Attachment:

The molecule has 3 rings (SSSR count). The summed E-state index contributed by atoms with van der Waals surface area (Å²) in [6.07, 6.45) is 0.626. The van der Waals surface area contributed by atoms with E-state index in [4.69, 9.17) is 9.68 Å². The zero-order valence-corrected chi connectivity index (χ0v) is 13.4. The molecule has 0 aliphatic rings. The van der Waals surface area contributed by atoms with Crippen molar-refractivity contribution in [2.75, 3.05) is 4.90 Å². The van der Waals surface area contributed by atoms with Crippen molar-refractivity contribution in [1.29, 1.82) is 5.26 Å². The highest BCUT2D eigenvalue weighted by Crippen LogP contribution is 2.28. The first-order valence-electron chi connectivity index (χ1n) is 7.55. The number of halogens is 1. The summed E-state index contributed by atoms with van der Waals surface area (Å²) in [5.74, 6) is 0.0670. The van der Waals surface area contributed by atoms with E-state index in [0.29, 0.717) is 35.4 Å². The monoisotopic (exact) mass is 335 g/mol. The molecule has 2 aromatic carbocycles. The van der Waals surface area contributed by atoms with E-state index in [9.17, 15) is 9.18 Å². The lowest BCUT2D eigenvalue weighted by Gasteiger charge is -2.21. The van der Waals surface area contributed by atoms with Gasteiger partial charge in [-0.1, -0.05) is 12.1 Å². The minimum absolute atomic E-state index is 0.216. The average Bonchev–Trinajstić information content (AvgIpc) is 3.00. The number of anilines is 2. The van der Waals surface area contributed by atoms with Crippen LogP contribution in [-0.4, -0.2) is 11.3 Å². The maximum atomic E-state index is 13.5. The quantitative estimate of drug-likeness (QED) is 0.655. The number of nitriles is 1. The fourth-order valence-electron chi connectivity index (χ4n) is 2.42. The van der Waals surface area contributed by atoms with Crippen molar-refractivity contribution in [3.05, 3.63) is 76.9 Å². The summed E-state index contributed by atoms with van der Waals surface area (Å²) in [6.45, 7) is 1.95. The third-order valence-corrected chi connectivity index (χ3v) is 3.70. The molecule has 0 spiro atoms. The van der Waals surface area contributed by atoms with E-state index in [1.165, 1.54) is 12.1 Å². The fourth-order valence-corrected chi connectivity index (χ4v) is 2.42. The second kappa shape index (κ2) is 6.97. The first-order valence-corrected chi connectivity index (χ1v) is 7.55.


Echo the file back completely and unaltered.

The molecule has 3 rings (SSSR count). The summed E-state index contributed by atoms with van der Waals surface area (Å²) in [6.07, 6.45) is 0.626. The van der Waals surface area contributed by atoms with E-state index in [4.69, 9.17) is 9.68 Å². The zero-order valence-corrected chi connectivity index (χ0v) is 13.4. The molecule has 0 aliphatic rings. The van der Waals surface area contributed by atoms with Crippen molar-refractivity contribution in [2.75, 3.05) is 4.90 Å². The van der Waals surface area contributed by atoms with Crippen molar-refractivity contribution in [1.29, 1.82) is 5.26 Å². The highest BCUT2D eigenvalue weighted by Crippen LogP contribution is 2.28. The first-order valence-electron chi connectivity index (χ1n) is 7.55. The number of halogens is 1. The summed E-state index contributed by atoms with van der Waals surface area (Å²) in [5.74, 6) is 0.0670. The van der Waals surface area contributed by atoms with E-state index in [0.29, 0.717) is 35.4 Å². The monoisotopic (exact) mass is 335 g/mol. The molecule has 2 aromatic carbocycles. The van der Waals surface area contributed by atoms with E-state index in [9.17, 15) is 9.18 Å². The lowest BCUT2D eigenvalue weighted by Gasteiger charge is -2.21. The van der Waals surface area contributed by atoms with Gasteiger partial charge in [-0.1, -0.05) is 12.1 Å². The minimum absolute atomic E-state index is 0.216. The average Bonchev–Trinajstić information content (AvgIpc) is 3.00. The number of anilines is 2. The van der Waals surface area contributed by atoms with Crippen LogP contribution in [-0.4, -0.2) is 11.3 Å². The maximum atomic E-state index is 13.5. The quantitative estimate of drug-likeness (QED) is 0.655. The number of nitriles is 1. The fourth-order valence-electron chi connectivity index (χ4n) is 2.42. The van der Waals surface area contributed by atoms with Crippen molar-refractivity contribution in [3.05, 3.63) is 76.9 Å². The summed E-state index contributed by atoms with van der Waals surface area (Å²) in [6.45, 7) is 1.95. The third-order valence-corrected chi connectivity index (χ3v) is 3.70. The molecule has 0 spiro atoms. The van der Waals surface area contributed by atoms with E-state index in [1.165, 1.54) is 12.1 Å². The fourth-order valence-corrected chi connectivity index (χ4v) is 2.42. The second kappa shape index (κ2) is 6.97. The first-order valence-corrected chi connectivity index (χ1v) is 7.55.